The Monetary Authority of Singapore has published a set of technology risk management guidelines for local financial institutions.
The document is the result of a period of consultation in which questions posed such as, “how does the MAS define a ‘critical’ system?” may have been the catalyst to a final document that reads in the style of a ‘how to’ guide but falls short of detailed parameters or interpretation.
The document makes common sense recommendations, saying that careful selection of staff, vendors and contractors is crucial to minimise technology risks due to system failure; or that humans are significant sources of threats through deliberate acts or omissions which could inflict harm to the organisation’s information systems.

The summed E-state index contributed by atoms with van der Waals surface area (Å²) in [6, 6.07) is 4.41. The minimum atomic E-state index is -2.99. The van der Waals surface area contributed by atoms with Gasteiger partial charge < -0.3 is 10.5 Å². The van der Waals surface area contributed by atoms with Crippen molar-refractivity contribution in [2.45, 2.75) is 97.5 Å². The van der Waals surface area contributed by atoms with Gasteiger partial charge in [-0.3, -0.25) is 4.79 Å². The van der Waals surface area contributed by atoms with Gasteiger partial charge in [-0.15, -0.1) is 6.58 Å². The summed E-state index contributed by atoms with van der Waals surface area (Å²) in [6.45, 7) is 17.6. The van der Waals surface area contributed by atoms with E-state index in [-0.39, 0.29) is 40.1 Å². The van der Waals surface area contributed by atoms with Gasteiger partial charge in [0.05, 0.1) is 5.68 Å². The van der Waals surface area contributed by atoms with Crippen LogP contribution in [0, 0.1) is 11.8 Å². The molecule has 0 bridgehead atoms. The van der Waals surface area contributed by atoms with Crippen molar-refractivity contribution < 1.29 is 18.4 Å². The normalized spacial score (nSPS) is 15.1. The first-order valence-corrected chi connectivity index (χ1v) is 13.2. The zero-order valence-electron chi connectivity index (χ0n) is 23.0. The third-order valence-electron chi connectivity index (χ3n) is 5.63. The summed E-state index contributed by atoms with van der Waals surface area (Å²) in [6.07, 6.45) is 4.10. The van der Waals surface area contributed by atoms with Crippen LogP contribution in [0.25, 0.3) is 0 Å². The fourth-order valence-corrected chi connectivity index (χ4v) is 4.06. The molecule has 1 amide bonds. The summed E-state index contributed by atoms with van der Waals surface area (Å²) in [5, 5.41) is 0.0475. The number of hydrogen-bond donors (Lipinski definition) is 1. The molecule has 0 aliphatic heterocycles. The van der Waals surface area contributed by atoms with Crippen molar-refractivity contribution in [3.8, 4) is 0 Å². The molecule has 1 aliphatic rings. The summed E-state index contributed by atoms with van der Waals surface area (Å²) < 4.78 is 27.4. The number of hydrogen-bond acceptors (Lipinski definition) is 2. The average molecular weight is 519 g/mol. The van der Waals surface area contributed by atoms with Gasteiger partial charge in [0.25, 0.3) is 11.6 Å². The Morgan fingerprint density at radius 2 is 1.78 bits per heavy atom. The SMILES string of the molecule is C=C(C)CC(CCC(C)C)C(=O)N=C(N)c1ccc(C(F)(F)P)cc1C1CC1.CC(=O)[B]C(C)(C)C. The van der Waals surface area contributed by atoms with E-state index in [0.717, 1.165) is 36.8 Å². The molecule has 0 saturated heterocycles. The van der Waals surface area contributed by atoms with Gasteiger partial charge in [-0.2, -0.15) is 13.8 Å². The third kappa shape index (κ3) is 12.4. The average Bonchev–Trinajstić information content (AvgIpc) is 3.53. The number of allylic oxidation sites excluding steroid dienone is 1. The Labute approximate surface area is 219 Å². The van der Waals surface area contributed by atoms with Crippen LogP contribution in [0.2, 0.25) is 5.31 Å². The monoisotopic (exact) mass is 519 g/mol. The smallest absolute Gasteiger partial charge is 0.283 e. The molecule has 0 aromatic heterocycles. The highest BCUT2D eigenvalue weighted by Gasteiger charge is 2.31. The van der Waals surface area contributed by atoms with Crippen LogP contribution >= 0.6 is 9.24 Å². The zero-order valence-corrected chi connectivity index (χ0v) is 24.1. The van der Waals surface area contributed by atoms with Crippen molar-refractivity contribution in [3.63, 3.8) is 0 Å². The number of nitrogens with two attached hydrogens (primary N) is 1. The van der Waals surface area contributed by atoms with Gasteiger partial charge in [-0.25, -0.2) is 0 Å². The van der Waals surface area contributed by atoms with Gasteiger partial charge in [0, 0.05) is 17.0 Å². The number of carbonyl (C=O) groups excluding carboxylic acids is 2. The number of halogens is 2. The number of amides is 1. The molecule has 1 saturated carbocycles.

It also notes that, if an IT incident causes an unexpected disruption to the delivery of IT services, a firm should manage such incidents to avoid a prolonged disruption.
To prevent staff attempting to fix glitches themselves and causing even bigger problems, MAS says.
“During a system outage, the financial institution should refrain from adopting impromptu and untested recovery measures over pre-determined recovery actions that have been rehearsed and approved by management.”
The guidelines are not legally binding, although the degree of observance with their spirit is an area of consideration in the risk assessment of the firm by MAS.
The MAS says that because technology is important, the board of directors and senior management should have oversight of technology risks, that they should also be involved in key IT decisions and they are responsible for effective internal controls and risk management practices.
By not enforcing compulsory practices for top executives, the report recognises that boards of directors in finance are seldom fully conversant in the complex science of information technology, and therefore have no choice but to rely heavily on their in-house experts.